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Posted: Wed Jul 02, 2008 4:58 am
by MrAl
Craig wrote:
The best choice is a switching regulator, built from a Simple Switcher
IC chip available from National Semiconductor, or another type
of switcher chip.
This sound like a good idea, however, I have looked and looked for a 20-24 volt, 3 amp+ voltage regulator but have been unable to find one. Do you know the part number for one, or point me in the right direction?
Hi again Craig,

Just to recap, i was recommending a switcher to reduce power dissipation
in the heat sink and of course to waste less power.

Since the current is relatively low (3amps) there are switching regulator
IC's available that are pretty easy to use. National Semiconductor makes
several IC's called "Simple Switchers" that are basically an IC plus
a few other parts. They even have a web page that allows you to design
the circuit right in the web page (they call it Web Bench) so you can do
a design without even having to calculate anything (much).
All you have to know are things like Min supply voltage, Max supply
voltage, load current, and output voltage.
The LM2670 handles up to 3 amps, and the LM2677 goes up to 5 amps.
Note that these devices do not require any external pass elements such
as transistors (MOSFETs, Bipolars). They do require an inductor of
suitable size, and at least two capacitors of suitable size and a couple
resistors (a pot for variable output) and a high current Schottky diode,
all which are available on the web for prices that are not too bad.
Just to note, these are not power supply 'controllers', they are complete
regulators similar to LM317 but they are switchers instead. The other
type of IC's out there would be classified as 'controllers' only, in that
they need external pass transistors (at least one) and these days
you really only need that if you have to handle large currents like
20 amps or 50 amps where you may not be able to find a chip that
does it with all the active elements on the chip itself.

Here is a comparison of the circuits for linear and switchers:


Posted: Wed Jul 02, 2008 11:55 am
by Craig
Thanks for the info. I will look into these options, and probably order some samples of these IC's to check them out. I tried my local supplier and they don't have any of them, other than the LM350.

Would I need a heatsink for the LM350?

Also, the bridge rectifier that I bought has a metel top to it, do I need to be careful where that touches inside? I was thinking of screwing it to the chassis some how.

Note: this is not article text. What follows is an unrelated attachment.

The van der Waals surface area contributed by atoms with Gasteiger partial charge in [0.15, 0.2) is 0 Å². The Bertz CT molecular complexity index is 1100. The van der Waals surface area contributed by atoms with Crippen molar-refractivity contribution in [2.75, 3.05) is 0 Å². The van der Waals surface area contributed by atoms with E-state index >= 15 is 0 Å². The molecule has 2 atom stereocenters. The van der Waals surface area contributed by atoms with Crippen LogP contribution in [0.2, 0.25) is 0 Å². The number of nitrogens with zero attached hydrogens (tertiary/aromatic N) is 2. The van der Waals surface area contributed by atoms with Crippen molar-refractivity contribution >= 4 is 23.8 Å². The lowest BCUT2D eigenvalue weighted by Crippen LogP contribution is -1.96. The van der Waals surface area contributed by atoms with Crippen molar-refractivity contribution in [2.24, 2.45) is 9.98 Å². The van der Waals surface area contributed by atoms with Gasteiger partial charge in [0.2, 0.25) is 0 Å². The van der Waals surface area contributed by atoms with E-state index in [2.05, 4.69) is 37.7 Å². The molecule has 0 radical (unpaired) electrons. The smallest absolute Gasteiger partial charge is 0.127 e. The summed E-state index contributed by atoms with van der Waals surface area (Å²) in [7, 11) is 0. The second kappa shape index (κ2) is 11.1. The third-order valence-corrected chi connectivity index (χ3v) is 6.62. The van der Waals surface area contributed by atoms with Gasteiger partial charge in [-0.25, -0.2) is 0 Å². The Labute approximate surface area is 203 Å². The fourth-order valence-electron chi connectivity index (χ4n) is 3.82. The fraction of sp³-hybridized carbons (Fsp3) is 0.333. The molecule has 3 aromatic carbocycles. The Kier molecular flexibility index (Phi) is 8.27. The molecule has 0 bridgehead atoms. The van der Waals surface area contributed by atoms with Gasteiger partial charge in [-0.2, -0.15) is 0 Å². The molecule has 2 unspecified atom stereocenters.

Posted: Wed Jul 02, 2008 12:49 pm
by MrAl
Hi again,

For your app the LM350 will need a heatsink yes.

I found this heat sink


at Digikey for about 4 dollars.

It looks big enough for the train motor if it draws about 1 amp.
Let me know if this is not correct however. This assumes the
TO220 case and you dont mind drilling a hole for mounting.
They make other heatsinks with holes already drilled and
just for TO220 packages too if you like that better.

You can use a smaller heat sink if you want to use a fan with it.

It looks like your bridge rect can be mounted to the chassis because the
data sheet says it's isolated up to 2500v, but just to make sure do an
ohm meter check from each lead to the metal case.

If you need to run two train motors you should use two IC's and two

Good luck with it, and please let us know how it works out.

Posted: Mon Jul 07, 2008 4:00 am
by Craig

For the time being, I decided to build the power supply using two LM7824 voltage regulators. For the two 24 volt outputs, one is on all the time when the power supply is turned on, but the other one has a switch on it so it can be turned off when not in use.

We tried the unit out on the railroads and everything seemed to be working well. The two green LEDs are pretty useless outside, we weren't able to tell if they were on or off, and they stay on for about a minute after the unit is turned off. I assume this is because of the capacitors being used? Is there a way to have the LEDs turn of instantly?

One weird thing that does happen is it takes about 5 seconds after power is applied to the train before it starts moving. Is this also because of the capacitors? Do they need to fill up before they will release any power?

I have applied for some samples of those simple switcher IC's you mentioned (LM25576MH, LM2676T-ADJ, LM2670T-ADJ, and LM2677T-ADJ). As you can see in the pictures, I put all of the voltage regulation components on a single board. I figured this would be the easiest way to do it, so when/if I get those samples, I should be able to simply replace that board with the new one and be on my way.